To make the reconstruction, two computed tomography (CT) scans were taken of the skull, allowing Nilsson to create a 3D-printed plastic replica. Because he wasn't sure about the boy's facial tissue thickness, Nilsson relied on measurements of modern Northern European 15-year-old boys. "Of course we don't know how transferable these measurements are to someone who lived 8,000 years ago," Nilsson said. "But it's the best we can guess."

He noticed that the forehead was "quite childish in appearance, rounded and projecting from the face a bit. This is most probably coming from the scaphocephaly," Nilsson said, adding that the teenager also had a thin nasal ridge but a nose that was "rather broad at the lower parts." 

The reconstruction depicts the boy from Viste wearing a necklace made of a broken shell and salmon vertebrae.  (Image credit: Oscar Nilsson)

An analysis of the boy's DNA showed that his skin tone, hair and eye color "likely would be close to the other 'Norwegian' findings from the period," including mostly brown eyes, dark hair and intermediate skin tone, Nilsson added. 

He intended to give the teenager a subtle smile, "but as I got deeper into the project, I could not get rid of a feeling of a lonely boy," Nilsson said. "I imagine him on his way to the sea (which at his time was extremely near the cave) to catch some fish. It is very windy in this part of Norway, so I worked quite a lot to make it look as if the wind blows in his hair and clothes."

Related: Meet a medieval woman named 'Tora' who lived 800 years ago in Norway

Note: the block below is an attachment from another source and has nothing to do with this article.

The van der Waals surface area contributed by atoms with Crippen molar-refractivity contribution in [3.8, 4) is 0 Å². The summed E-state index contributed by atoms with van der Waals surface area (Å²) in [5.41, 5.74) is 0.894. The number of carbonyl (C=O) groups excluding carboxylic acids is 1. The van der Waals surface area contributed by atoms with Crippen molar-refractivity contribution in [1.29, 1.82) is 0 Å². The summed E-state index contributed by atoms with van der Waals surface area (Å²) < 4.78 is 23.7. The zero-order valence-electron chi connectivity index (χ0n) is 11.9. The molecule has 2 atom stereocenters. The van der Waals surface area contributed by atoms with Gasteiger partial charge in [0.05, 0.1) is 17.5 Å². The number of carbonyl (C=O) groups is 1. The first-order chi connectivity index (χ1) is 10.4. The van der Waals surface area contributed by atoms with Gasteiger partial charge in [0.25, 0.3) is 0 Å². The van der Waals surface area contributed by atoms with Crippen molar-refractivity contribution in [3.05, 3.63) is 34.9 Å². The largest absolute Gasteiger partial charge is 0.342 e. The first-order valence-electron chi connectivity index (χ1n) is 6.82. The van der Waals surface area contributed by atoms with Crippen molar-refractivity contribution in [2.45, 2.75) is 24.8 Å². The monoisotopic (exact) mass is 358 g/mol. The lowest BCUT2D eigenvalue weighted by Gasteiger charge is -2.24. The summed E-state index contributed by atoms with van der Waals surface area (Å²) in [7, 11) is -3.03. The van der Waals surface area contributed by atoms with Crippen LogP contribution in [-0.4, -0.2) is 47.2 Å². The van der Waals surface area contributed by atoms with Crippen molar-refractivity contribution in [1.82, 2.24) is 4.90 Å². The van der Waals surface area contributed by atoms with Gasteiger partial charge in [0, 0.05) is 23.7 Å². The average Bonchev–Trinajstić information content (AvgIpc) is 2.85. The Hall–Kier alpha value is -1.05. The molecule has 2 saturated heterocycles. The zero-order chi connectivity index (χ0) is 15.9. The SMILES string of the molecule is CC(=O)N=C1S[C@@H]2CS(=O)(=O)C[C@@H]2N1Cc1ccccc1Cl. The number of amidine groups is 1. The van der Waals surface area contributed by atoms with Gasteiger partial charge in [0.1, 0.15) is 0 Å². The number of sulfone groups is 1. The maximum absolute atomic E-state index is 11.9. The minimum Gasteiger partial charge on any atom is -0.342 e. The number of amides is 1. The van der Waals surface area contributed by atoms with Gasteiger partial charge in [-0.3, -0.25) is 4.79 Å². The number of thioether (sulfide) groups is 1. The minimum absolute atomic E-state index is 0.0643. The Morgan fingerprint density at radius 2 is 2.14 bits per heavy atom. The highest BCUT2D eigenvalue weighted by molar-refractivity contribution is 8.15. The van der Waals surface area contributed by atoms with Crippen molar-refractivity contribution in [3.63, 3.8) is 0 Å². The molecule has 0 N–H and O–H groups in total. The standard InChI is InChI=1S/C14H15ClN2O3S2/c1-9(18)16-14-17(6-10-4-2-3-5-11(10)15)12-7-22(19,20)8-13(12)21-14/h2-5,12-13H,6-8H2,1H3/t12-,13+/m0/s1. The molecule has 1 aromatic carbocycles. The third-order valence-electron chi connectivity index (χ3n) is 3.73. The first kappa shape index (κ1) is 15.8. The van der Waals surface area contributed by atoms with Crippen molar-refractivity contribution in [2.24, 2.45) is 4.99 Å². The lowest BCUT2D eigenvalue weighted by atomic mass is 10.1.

The teenager's skeletal remains were found inside a cave used by Mesolithic hunter-gatherers. It's unclear if the boy died there or if he was placed in the cave after death. (Image credit: © Terje Tveit/The Museum of Archaeology, University of Stavanger)

Stone Age wardrobe

The boy's clothes are made by Helena Gjaerum, a Sweden-based independent archaeologist who uses prehistoric techniques for tanning leather. "Oscar wanted a summer outfit and that the boy would be barefoot, standing on the beach," Gjaerum told Live Science in an email. "Therefore, a tunic was decided from the beginning."

She made the tunic from dehaired and fat-tanned elk skin, and put two bark-tanned salmon skins around his waist. A bag that hangs off his belt was sewn from deerskin. All of these animals' remains were found at the archaeological site. To add to the authenticity, "The suit is sewn with both sinew thread and leather straps," Gjaerum explained. "It is smeared with ash and grease to look believable."

The boy's necklace was crafted from salmon vertebrae and a broken seashell. His remains are "one of the oldest skeletons ever found in Norway," Kristine Orestad Sørgaard, an archaeologist at the Museum of Archaeology at the University of Stavanger who helped Nilsson understand the archaeological context, told Live Science in an email. "It's a great reminder that people in the past were very much like us, despite living in a world very different from our own."

Laura Geggel

Laura is the archaeology and Life's Little Mysteries editor at Live Science. She also reports on general science, including paleontology. Her work has appeared in The New York Times, Scholastic, Popular Science and Spectrum, a site on autism research. She has won multiple awards from the Society of Professional Journalists and the Washington Newspaper Publishers Association for her reporting at a weekly newspaper near Seattle. Laura holds a bachelor's degree in English literature and psychology from Washington University in St. Louis and a master's degree in science writing from NYU.